27 October 1888
Mysterious Murder and Mutilation of Eight Women
THE SLUMS OF WHITECHAPEL
Three Murders Before the Public Were Interested - Two More create a Regular Panic - The Isolated Case in the North of England
- Two More, and the Most Shocking of All, Within One Hour - A Reign of Terror in Whitechapel - The Various Theories: An American, a Homicidal Lunatic, a "Sexual Pervert", a lascar or a Medieval Ghoul?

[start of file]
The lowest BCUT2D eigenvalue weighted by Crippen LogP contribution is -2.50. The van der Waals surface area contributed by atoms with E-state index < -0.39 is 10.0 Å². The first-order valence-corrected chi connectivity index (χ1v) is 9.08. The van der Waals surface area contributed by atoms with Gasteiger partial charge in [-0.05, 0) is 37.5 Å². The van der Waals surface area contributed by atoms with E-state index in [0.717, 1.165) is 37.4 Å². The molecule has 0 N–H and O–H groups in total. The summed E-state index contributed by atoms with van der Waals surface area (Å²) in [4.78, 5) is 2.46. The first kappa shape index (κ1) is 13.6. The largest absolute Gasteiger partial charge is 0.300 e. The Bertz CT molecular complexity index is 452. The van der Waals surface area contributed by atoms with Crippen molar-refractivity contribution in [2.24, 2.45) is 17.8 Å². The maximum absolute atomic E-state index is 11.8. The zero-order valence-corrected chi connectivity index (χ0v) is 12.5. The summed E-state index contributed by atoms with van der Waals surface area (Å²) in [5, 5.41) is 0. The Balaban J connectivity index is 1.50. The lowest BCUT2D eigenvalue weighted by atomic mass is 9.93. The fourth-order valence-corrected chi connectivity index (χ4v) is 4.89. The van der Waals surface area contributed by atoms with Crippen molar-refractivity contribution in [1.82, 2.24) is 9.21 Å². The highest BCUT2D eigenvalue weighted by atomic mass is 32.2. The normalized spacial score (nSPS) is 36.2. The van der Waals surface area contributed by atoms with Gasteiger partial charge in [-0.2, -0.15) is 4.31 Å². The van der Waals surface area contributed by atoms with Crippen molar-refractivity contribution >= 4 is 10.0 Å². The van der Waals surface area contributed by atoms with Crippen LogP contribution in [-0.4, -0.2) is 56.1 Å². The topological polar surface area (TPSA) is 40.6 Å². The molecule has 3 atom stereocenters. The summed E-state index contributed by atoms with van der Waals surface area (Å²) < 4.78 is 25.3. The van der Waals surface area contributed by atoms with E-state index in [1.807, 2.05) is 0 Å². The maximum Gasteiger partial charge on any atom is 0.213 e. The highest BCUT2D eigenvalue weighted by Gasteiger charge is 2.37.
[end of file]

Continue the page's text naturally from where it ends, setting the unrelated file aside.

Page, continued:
During the first week in September the people in London learned with amazement, not unmixed with horror, that there was an unknown and mysterious murderer haunting that district commonly called Whitechapel. To describe the central section of this district in terms fit for refined readers is not possible. It combines the worst features of old "St Giles", as London novelists once described it; of the Five Points of New York as it was in 1850 and of the Chinese quarters of San Francisco, and has, in addition, some local horrors of its own.